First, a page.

Mitchell

Answer:

Dear Mitchell,

First thing I want you to do is slow down and take a deep breath. I have loved ones who suffer with anxiety disorder and I sense this stuff is driving you to the edge of an attack.

Let me tackle these in no particular order. On the mortgage, while your husband has a lower Debt-to-Income (DTI) ratio, he also has a lower credit score which will hurt your chances. I sense his issue is not as much about bad things being reported as having a lack of credit being reported to boost the score up.

Your goal should not be to live debt free. The reality is nobody can do that. You will always owe something from utility bills, tax bills, etc.

You can certainly strive to not take on more consumer credit than you can handle but that doesn’t mean you should avoid all credit. Using a credit card is fine as long as you can pay it off each month. It’s much safer to use than a debit card.

You didn’t mention if you had private or federal student loan debt. Maybe you can update me in the comments below. It’s important for me to know because if it is federal student loan debt there are some options on how to manage it.

There has never been a “normal” amount of debt for anyone. Every person has a different situation. I know people publish a lot of averages about what a budget should look like but I’ve yet to meet an average person.

On the contract for deed front, my advice is to make sure your contract is recorded at the courthouse so there is no dispute about what the deal is and it will prevent the property from being over mortgaged. Your contract for deed is a lien against the property and should be recorded as such to protect you.

The biggest debt you have here is not financial, but time. Right now you are limping along just making it from month to month. But what you are wasting the most of is time to save for retirement. You can always make more money. But you can’t make more time.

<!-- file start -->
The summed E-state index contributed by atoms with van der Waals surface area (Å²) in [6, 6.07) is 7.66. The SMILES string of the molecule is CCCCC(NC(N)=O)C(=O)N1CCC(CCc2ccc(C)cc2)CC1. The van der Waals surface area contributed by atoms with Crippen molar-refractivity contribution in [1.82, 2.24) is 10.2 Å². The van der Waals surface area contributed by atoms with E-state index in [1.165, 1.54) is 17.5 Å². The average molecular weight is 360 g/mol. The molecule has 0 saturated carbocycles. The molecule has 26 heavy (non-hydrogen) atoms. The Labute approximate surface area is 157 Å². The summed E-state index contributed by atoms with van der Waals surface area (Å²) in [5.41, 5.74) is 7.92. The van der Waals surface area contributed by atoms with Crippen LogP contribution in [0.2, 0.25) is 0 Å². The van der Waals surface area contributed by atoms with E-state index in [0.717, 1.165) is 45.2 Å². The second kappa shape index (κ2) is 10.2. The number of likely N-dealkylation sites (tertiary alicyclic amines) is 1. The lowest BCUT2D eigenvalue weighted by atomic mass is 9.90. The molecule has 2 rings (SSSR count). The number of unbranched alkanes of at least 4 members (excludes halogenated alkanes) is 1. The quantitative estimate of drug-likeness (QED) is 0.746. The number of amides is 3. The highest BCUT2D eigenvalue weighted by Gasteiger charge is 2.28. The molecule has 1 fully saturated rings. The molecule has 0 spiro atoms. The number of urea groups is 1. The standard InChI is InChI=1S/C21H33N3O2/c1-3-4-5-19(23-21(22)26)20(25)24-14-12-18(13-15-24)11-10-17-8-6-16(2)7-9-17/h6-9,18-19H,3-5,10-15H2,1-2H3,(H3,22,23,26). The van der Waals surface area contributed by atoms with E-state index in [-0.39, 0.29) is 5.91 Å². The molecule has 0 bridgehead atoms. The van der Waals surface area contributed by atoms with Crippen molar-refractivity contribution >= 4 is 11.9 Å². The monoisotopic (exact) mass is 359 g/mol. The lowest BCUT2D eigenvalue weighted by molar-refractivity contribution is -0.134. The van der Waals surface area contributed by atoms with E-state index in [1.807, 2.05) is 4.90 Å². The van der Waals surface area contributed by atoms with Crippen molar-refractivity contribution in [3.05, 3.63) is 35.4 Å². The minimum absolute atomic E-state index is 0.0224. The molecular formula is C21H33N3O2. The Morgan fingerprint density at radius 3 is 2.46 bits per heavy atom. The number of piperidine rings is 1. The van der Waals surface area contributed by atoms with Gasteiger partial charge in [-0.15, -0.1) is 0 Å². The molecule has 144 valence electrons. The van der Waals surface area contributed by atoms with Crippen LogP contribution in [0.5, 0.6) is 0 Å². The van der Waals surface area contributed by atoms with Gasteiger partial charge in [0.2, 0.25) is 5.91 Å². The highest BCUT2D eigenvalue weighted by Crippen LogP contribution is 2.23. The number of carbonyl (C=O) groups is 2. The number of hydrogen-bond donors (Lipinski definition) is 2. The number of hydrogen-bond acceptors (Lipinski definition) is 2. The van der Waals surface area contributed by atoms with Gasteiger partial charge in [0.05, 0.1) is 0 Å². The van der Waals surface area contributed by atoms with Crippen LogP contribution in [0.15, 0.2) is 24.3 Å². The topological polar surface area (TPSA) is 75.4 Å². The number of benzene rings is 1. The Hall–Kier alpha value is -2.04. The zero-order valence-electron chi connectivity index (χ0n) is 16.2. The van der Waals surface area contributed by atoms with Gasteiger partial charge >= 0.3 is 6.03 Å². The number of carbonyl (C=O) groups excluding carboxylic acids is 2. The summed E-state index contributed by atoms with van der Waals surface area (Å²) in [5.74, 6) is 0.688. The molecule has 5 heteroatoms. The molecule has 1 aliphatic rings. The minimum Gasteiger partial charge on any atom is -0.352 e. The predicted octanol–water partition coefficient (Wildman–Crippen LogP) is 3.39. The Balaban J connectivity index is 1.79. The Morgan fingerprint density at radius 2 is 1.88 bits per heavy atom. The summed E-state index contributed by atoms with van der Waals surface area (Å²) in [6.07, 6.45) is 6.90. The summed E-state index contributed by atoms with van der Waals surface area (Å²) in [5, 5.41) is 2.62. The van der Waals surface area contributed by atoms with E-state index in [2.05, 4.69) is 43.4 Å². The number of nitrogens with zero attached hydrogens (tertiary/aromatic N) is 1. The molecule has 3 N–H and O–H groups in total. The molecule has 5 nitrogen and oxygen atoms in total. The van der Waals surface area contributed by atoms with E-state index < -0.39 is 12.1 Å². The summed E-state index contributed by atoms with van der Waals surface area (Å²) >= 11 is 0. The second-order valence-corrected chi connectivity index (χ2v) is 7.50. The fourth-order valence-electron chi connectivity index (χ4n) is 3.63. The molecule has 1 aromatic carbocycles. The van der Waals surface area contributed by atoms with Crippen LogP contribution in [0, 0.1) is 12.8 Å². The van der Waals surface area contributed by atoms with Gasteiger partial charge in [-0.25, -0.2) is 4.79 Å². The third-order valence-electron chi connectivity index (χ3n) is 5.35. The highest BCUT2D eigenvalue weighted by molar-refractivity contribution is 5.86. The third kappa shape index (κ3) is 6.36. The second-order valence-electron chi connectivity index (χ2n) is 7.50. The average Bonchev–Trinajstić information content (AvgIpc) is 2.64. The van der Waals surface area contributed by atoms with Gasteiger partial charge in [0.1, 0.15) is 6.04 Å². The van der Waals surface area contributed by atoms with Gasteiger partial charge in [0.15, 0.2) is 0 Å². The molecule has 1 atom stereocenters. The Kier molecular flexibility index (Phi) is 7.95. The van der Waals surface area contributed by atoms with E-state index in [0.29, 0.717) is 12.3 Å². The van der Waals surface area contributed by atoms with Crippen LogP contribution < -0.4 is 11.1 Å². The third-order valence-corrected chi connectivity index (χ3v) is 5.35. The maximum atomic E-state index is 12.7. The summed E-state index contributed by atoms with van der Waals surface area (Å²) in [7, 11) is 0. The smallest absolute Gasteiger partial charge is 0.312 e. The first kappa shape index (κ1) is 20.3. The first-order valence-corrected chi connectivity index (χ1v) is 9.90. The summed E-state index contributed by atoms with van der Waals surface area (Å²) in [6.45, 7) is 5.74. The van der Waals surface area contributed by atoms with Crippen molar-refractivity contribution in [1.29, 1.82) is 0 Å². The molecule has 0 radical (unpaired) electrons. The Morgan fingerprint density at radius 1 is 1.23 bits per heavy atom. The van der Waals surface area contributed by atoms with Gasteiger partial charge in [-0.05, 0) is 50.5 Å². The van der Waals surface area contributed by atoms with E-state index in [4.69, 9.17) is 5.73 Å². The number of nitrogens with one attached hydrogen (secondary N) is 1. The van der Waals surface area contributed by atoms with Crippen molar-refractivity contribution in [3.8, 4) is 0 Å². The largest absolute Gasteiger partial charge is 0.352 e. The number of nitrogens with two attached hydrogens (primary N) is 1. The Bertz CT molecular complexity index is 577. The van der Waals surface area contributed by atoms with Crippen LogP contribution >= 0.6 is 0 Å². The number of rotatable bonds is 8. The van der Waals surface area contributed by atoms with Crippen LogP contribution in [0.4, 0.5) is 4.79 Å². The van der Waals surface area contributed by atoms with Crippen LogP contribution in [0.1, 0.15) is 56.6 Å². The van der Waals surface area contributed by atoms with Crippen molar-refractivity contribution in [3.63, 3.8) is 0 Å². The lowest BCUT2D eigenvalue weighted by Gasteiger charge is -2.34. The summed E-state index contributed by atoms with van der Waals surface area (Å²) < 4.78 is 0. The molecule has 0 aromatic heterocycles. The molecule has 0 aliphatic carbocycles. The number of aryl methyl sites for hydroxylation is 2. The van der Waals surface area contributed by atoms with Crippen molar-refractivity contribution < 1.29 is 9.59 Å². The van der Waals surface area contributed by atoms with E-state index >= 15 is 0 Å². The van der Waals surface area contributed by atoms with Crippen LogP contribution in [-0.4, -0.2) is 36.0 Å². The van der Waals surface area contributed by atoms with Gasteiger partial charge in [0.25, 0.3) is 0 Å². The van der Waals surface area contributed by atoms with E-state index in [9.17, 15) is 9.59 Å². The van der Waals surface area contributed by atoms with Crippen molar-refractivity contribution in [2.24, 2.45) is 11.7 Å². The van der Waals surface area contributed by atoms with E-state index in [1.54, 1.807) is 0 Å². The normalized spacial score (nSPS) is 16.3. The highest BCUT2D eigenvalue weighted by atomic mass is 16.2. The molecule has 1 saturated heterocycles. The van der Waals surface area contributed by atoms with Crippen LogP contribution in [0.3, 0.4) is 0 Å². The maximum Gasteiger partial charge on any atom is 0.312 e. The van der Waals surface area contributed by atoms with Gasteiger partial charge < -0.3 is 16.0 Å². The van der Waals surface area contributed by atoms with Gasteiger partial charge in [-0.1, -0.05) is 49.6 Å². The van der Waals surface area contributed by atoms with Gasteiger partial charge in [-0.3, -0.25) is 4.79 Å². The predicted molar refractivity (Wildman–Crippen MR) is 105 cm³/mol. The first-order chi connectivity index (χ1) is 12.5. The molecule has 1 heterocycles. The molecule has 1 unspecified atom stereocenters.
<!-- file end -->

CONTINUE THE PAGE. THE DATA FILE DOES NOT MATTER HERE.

Let’s say it will take you five years to limp along and dig yourself out from this near drowning situation. Use my online calculator to see how much in millions of dollars you are throwing away in retirement.

The most logical ways to get out of debt are to work your way out and lose time or intervene in some way like bankruptcy, credit counseling, or settlement. You can see the pros and cons of each option using my Get Out of Debt Calculator.

Again, I really want to know more about your student loans but in general your situation has you teed up for bankruptcy as the logical solution.

Since you are buying your home with a contract for deed you really have no equity or real property at risk. the bankruptcy would let you give back the RZR 1000, eliminate the $10,000 of credit card debt, and kill anymore gremlins or historical surprises.

If you then focus on rebuilding your credit you can be in a much better position a year from now to qualify for a mortgage, have some money going into savings, and be living within your means which will reduce your stress and anxiety.

You might want to read Those That File Bankruptcy Do Better Than Those That Don’t to see hard facts why this may be the most logical approach given your current situation.

It doesn’t hurt for you to find a local bankruptcy attorney and go talk to them about your situation. Get some good answers so you can make an informed decision and have a better future.

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About Steve Rhode

Steve Rhode is the Get Out of Debt Guy and has been helping good people with bad debt problems since 1994. You can learn more about Steve, here.

One Comment

  1. Mitchell

    August 25, 2017 at 5:53 pm

    Question asked.